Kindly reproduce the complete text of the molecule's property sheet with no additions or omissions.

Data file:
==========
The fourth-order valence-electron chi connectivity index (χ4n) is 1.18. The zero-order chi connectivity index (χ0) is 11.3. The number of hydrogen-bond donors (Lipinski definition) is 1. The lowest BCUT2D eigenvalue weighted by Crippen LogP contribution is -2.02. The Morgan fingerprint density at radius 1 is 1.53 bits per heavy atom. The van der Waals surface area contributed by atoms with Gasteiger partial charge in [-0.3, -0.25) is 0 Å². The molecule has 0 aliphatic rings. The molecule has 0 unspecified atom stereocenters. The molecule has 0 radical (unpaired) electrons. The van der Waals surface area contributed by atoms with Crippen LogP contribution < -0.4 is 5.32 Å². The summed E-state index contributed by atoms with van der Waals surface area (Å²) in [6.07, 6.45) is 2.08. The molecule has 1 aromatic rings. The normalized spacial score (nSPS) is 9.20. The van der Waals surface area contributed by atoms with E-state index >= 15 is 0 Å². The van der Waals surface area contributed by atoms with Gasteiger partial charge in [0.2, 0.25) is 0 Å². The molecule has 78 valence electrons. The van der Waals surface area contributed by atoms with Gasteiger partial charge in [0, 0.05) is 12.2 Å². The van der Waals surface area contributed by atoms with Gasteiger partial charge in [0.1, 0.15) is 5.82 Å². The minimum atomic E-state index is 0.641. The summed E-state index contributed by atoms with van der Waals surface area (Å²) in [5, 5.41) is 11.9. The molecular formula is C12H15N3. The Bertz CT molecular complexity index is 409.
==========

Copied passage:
The fourth-order valence-electron chi connectivity index (χ4n) is 1.18. The zero-order chi connectivity index (χ0) is 11.3. The number of hydrogen-bond donors (Lipinski definition) is 1. The lowest BCUT2D eigenvalue weighted by Crippen LogP contribution is -2.02. The Morgan fingerprint density at radius 1 is 1.53 bits per heavy atom. The van der Waals surface area contributed by atoms with Gasteiger partial charge in [-0.3, -0.25) is 0 Å². The molecule has 0 aliphatic rings. The molecule has 0 unspecified atom stereocenters. The molecule has 0 radical (unpaired) electrons. The van der Waals surface area contributed by atoms with Crippen LogP contribution < -0.4 is 5.32 Å². The summed E-state index contributed by atoms with van der Waals surface area (Å²) in [6.07, 6.45) is 2.08. The molecule has 1 aromatic rings. The normalized spacial score (nSPS) is 9.20. The van der Waals surface area contributed by atoms with E-state index >= 15 is 0 Å². The van der Waals surface area contributed by atoms with Gasteiger partial charge in [0.2, 0.25) is 0 Å². The molecule has 78 valence electrons. The van der Waals surface area contributed by atoms with Gasteiger partial charge in [0, 0.05) is 12.2 Å². The van der Waals surface area contributed by atoms with Gasteiger partial charge in [0.1, 0.15) is 5.82 Å². The minimum atomic E-state index is 0.641. The summed E-state index contributed by atoms with van der Waals surface area (Å²) in [5, 5.41) is 11.9. The molecular formula is C12H15N3. The Bertz CT molecular complexity index is 409.